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Psychoanalysis On and Off the Couch

Apr 2, 2023

"Some of the shared concepts - even words that psychoanalysis and musicians use - such as conflict, ambiguity, silences, dissonance, resolution or not, working through, is in the Mozart you've heard. What you hear in the very opening four measures was worked through this entire sonata, it was thematic. If we play the whole sonata, and even in the first movement, you get a taste of it. Those themes are present throughout the sonata just like in the patient’s associations and interactions with you -  we have music themes and we have core conflicts, and they get developed.” 


Episode Description: We begin by listening to the opening of Mozart's A minor sonata, performed by Professor Louis Nagel. Mozart wrote this during the time of his mother's death, and it was one of the very few instances of his utilizing a minor key. From that example, we explore the interface between the dynamic mind and the layering of classical music. Concepts of core conflict, displacement, and resolution represent important meanings in both fields. Julie shares clinical examples of how music enters her clinical space with her patients. She also shares with us her life story and how music played a central role in helping her negotiate tumultuous personal circumstances. She demonstrates what it means to be an ambassador for both music and psychoanalysis -  on and off  the couch.


Our Guest: Julie Jaffee Nagel, PhD is a psychologist, psychoanalyst, and musician. She graduated from The Juilliard School, the University of Michigan, and The Michigan Psychoanalytic Institute. She has presented widely on Stage Fright, Careers in the Arts, #Me Too and Music Education, The Value of Music in Mental Life, and “Injustice, Oppression, and Prejudice As ‘Heard’” in Music.” Her fantasy dialogue, A Conversation Between Mozart and Freud, was performed in Steinway Hall, NYC, in February 2020. She is the author of Managing Stage Fright and Melodies of the Mind.


She has served as chair of the American Psychoanalytic Association’s discussion group Psychoanalytic Perspectives on Music, was a member of the Program Committee, Symposium Committee, and is currently Chair of the Ticho Award Committee. She has presented at The College Music Society, Music Teachers National Conference, and National Conference on Keyboard Pedagogy, from whom she received their Distinguished Service Award. Additional Awards include two Nathan Segal Awards (MPI), The Karl Menninger Award, and the Ernst and Gertrude Ticho Award for contribution to psychoanalysis and music.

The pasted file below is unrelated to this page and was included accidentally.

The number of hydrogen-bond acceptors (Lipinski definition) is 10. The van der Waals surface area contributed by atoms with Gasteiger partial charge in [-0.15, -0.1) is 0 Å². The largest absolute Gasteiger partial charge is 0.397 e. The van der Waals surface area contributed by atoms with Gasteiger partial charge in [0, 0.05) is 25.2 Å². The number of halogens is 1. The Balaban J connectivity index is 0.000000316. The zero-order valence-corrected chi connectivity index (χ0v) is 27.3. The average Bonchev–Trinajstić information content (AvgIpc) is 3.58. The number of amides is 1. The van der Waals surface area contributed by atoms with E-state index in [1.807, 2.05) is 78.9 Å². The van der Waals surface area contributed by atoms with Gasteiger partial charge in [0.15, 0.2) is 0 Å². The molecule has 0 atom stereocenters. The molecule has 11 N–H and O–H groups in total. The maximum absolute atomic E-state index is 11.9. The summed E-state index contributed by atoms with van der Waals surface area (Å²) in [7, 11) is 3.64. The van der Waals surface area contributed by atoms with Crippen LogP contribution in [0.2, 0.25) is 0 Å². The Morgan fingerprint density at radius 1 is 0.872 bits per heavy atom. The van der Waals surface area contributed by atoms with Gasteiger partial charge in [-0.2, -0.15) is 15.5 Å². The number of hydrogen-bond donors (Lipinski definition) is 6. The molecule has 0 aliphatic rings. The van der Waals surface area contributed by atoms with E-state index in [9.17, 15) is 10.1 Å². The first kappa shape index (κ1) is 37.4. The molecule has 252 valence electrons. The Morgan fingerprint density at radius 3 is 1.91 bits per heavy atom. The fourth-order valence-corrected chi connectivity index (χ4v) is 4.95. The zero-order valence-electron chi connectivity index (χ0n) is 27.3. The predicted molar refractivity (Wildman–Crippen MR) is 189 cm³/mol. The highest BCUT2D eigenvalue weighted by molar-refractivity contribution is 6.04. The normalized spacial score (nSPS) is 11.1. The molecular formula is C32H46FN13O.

Her latest book, Career Choices in Music Beyond the Pandemic: Musical and Psychoanalytic Perspectives, offers unique musical and psychological perspectives on one of the most important decisions made in a musician’s (or anyone’s) lifetime: choosing a career.


She is in private practice in Dexter, Michigan.


Louis Nagel is Professor Emeritus of Piano at The University of Michigan School of Music Theatre and Dance and the winner of the Harold Haugh Award for Excellence in Teaching at The University of Michigan

Recommended Readings:


Anderson, E. (1966) The Letters of Mozart and His Family (Second Ed. in two volumes, completed by A. Hyatt King and Monica Carolan). London, Melbourne, Toronto: Macmillan and New New York: St. Martin's Press.

Barale, F. and Minazzi, V. 2008. Off the Beaten Track: Freud, Sound, and Music; Statement of a Problem and Some Historico-critical Notes, 89(5), October: 937-57.

Cheshire, N.M. (1996) The Empire of the Ear: Freud’s Problem with Music. Int. Journal of Psychoanalysis.77: 1177-78.

Feder, S. 1993. “Promissory Notes”: Method in Music and Applied Psychoanalysis, in S. Feder, R.L. Karmel, and GJ. Pollock (eds). Psychoanalytic Explorations in Music. Madison, CT. : International Universities Press. 3-19.

Feder, S., Karmel, and GJ. Pollock (eds) 1990 and 1993. Psychoanalytic Explorations in Music.( Vols. 1 and 2) Madison, CT. : International Universities Press

Freud, S. (1914a). The Moses of Michelangelo. S.E.. XIII: 211-36.

Lipson.C. (2006) The Meanings and Functions of Music that Comes into One’s Head. Psychoanalytic Quarterly. 75 (3) 859-78.



McDonald, M. (1970). Transitional Tunes and Music Development. The Psychoanalytic Study of the Child. 25: 503-20.

Nagel, J.J. 2013. Melodies of the Mind. Routledge, London and New York.

Nagel, J.J. 2017 Managing Stage Fright: A Guide for Musicians and Music Teachers. Oxford University Press.

Nagel, J.J. 2022. Beyond the Consulting Room: How I Discovered “Heard” Immunity Through Music and Psychoanalytic Knowledge. The American Psychoanalyst.

Nagel, JJ. (2023) Career Choices in Music Beyond the Pandemic: Musical and Psychological Perspectives. Rowman and Littlefield. Lanham, Maryland.

Nagel, J.J. (2018) Music. Ch. 32. A Conversation Between Mozart and Freud. In Textbook of Applied Psychoanalysis, (Akhtar, S., and Twemlow, S. Eds.) London and New York. Routledge/Taylor and Francis, 2019. ( This Conversation was revised and performed at Steinway Hall, in New York City on February 13, 2020.)

Noy, P. 1966-1967 a,b,c,d The Psychodynamics of Music. Journal of Music Therapy, 3(4) :126- 34, 4(1);7-23,4 (2);45-51, 4(3);81-94, 4(4);117-25.

Polisi, J. 2005. The Artist as Citizen, New York. Amadeus Press

Ross, A. (2007) The Rest is Noise. New York. Farrar, Straus, and Giraux



Waltz from Gounod’s Faust (Liszt-Gounod-Nagel transcription) - Louis Nagel, Piano - live performance


Variations on a Theme of Beethoven for 2 Pianos, Op. 35 , Camille St. Saens- Julie and Louis Nagel - live performance